He also held that Progressive’s concession that the roundabout solution was reasonable and that the applicant should pay half of the costs, supported the finding of implied request.

Court of Appeal decision

Progressive appealed to the NSW Court of Appeal.

Young AJA at [63] said, “A person who provides a benefit to himself and the defendant, must show that it was not just a case of the defendant gaining a side benefit from an act done in the actor’s own interests, but the act was done at the request of the defendant”.

The Court of Appeal held that none of the matters relied on by the Primary Judge gave rise to an implied request. The Court held Progressive did not request Green to construct the roundabout, and that there was no evidence that Progressive was in a hurry to have the roundabout constructed. The Court held that while Progressive would have benefited from a higher sale price, it was Green who wanted to proceed with the construction of the roundabout so that it could expedite its development.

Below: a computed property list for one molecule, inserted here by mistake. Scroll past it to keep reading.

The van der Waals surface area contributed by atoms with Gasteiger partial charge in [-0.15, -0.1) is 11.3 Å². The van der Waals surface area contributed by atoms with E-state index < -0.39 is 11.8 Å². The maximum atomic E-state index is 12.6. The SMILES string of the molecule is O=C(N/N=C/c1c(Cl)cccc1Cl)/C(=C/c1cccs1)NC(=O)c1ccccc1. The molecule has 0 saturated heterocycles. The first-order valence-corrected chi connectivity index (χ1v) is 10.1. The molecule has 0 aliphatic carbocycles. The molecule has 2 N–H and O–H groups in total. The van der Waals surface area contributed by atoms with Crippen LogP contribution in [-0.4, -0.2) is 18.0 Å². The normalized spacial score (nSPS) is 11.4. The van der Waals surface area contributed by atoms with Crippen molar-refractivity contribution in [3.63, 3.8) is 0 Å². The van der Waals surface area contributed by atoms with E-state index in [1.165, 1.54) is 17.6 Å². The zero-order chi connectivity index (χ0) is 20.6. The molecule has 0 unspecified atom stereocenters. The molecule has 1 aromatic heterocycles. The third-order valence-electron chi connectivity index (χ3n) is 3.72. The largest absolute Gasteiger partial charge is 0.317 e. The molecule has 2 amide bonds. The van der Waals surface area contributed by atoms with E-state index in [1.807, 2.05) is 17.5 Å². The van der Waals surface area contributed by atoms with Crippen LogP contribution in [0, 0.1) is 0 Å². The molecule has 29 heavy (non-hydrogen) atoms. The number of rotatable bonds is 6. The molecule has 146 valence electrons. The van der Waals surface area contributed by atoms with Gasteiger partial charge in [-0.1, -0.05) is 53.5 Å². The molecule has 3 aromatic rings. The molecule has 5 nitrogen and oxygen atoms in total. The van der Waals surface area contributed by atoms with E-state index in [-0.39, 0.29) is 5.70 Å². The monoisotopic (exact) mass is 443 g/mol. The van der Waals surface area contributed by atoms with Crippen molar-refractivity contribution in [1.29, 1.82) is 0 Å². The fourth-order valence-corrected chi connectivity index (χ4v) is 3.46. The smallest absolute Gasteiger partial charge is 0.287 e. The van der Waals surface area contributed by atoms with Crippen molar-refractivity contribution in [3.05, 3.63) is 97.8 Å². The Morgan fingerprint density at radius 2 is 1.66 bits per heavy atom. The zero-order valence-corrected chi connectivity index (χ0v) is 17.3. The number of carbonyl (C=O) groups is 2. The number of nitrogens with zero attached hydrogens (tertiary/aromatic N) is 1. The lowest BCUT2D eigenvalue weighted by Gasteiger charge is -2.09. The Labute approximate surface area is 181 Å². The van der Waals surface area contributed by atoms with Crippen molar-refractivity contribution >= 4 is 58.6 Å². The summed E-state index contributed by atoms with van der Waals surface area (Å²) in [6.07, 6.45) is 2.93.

The Court of Appeal said that to constitute an implied request, Progressive’s conduct would have had to be “explicable only upon the basis that it was requesting Green to construct the roundabout, with Progressive contributing half the cost”.

The Court of Appeal also said that there was no evidence of reliance. Even if there had been an implied request by Progressive for Green to construct the roundabout, there was no evidence that the request had any impact on Green’s decision to construct the roundabout when it did, and therefore Green’s restitution claim must fail.

The Court of Appeal said that the establishment of a claim based on a request to do work requires proof that the request was acted upon.

What can we learn?

When work is performed without a contract or outside of the contract, it will not always be the case that the builder will get paid. To succeed in a claim for restitutionary quantum meruit, the builder needs to show, that there has been a specific request, whether express or implied, for the works to be done and that there has been reliance on that request. To safe guard an entitlement to be paid for the work performed, it is recommended that a contract always be agreed before the works commence, so that both parties are clear about the entitlements that exist.